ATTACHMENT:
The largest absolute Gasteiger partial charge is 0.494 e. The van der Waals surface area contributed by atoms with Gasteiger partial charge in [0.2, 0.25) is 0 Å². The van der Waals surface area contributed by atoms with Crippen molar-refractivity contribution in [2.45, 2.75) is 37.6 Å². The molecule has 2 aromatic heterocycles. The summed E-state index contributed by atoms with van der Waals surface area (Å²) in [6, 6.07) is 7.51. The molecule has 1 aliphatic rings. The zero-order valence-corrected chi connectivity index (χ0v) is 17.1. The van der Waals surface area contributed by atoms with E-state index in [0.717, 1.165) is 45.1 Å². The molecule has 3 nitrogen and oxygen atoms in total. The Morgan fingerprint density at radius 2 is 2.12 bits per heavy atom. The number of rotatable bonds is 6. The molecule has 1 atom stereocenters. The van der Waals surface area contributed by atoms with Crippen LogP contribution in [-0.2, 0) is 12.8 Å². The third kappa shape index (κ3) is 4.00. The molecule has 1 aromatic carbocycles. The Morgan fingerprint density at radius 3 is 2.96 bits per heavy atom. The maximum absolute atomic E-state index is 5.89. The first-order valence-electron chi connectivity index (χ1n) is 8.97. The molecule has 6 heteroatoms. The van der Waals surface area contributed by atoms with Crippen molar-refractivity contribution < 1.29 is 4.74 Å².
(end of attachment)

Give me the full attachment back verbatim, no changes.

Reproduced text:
The largest absolute Gasteiger partial charge is 0.494 e. The van der Waals surface area contributed by atoms with Gasteiger partial charge in [0.2, 0.25) is 0 Å². The van der Waals surface area contributed by atoms with Crippen molar-refractivity contribution in [2.45, 2.75) is 37.6 Å². The molecule has 2 aromatic heterocycles. The summed E-state index contributed by atoms with van der Waals surface area (Å²) in [6, 6.07) is 7.51. The molecule has 1 aliphatic rings. The zero-order valence-corrected chi connectivity index (χ0v) is 17.1. The van der Waals surface area contributed by atoms with E-state index in [0.717, 1.165) is 45.1 Å². The molecule has 3 nitrogen and oxygen atoms in total. The Morgan fingerprint density at radius 2 is 2.12 bits per heavy atom. The number of rotatable bonds is 6. The molecule has 1 atom stereocenters. The van der Waals surface area contributed by atoms with Crippen LogP contribution in [-0.2, 0) is 12.8 Å². The third kappa shape index (κ3) is 4.00. The molecule has 1 aromatic carbocycles. The Morgan fingerprint density at radius 3 is 2.96 bits per heavy atom. The maximum absolute atomic E-state index is 5.89. The first-order valence-electron chi connectivity index (χ1n) is 8.97. The molecule has 6 heteroatoms. The van der Waals surface area contributed by atoms with Crippen molar-refractivity contribution < 1.29 is 4.74 Å².